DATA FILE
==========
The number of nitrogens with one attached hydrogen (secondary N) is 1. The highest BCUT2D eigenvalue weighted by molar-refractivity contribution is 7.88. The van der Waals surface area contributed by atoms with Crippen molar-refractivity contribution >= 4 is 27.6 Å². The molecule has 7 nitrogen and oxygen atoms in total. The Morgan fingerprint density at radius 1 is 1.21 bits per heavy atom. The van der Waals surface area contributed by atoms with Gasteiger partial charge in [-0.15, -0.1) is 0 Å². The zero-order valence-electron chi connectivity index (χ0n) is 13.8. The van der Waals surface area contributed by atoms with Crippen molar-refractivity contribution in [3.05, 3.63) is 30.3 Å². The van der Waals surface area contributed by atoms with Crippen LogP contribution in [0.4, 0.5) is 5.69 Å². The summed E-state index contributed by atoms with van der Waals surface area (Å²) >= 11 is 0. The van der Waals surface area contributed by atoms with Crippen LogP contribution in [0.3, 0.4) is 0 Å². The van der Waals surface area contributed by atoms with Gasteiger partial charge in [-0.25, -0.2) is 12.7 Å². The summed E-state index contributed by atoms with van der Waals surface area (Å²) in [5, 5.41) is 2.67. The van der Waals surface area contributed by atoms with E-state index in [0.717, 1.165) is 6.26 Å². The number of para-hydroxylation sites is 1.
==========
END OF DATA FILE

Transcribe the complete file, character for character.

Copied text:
The number of nitrogens with one attached hydrogen (secondary N) is 1. The highest BCUT2D eigenvalue weighted by molar-refractivity contribution is 7.88. The van der Waals surface area contributed by atoms with Crippen molar-refractivity contribution >= 4 is 27.6 Å². The molecule has 7 nitrogen and oxygen atoms in total. The Morgan fingerprint density at radius 1 is 1.21 bits per heavy atom. The van der Waals surface area contributed by atoms with Gasteiger partial charge in [-0.15, -0.1) is 0 Å². The zero-order valence-electron chi connectivity index (χ0n) is 13.8. The van der Waals surface area contributed by atoms with Crippen molar-refractivity contribution in [3.05, 3.63) is 30.3 Å². The van der Waals surface area contributed by atoms with Crippen LogP contribution in [0.4, 0.5) is 5.69 Å². The summed E-state index contributed by atoms with van der Waals surface area (Å²) >= 11 is 0. The van der Waals surface area contributed by atoms with Crippen LogP contribution in [0.3, 0.4) is 0 Å². The van der Waals surface area contributed by atoms with Gasteiger partial charge in [-0.25, -0.2) is 12.7 Å². The summed E-state index contributed by atoms with van der Waals surface area (Å²) in [5, 5.41) is 2.67. The van der Waals surface area contributed by atoms with E-state index in [0.717, 1.165) is 6.26 Å². The number of para-hydroxylation sites is 1.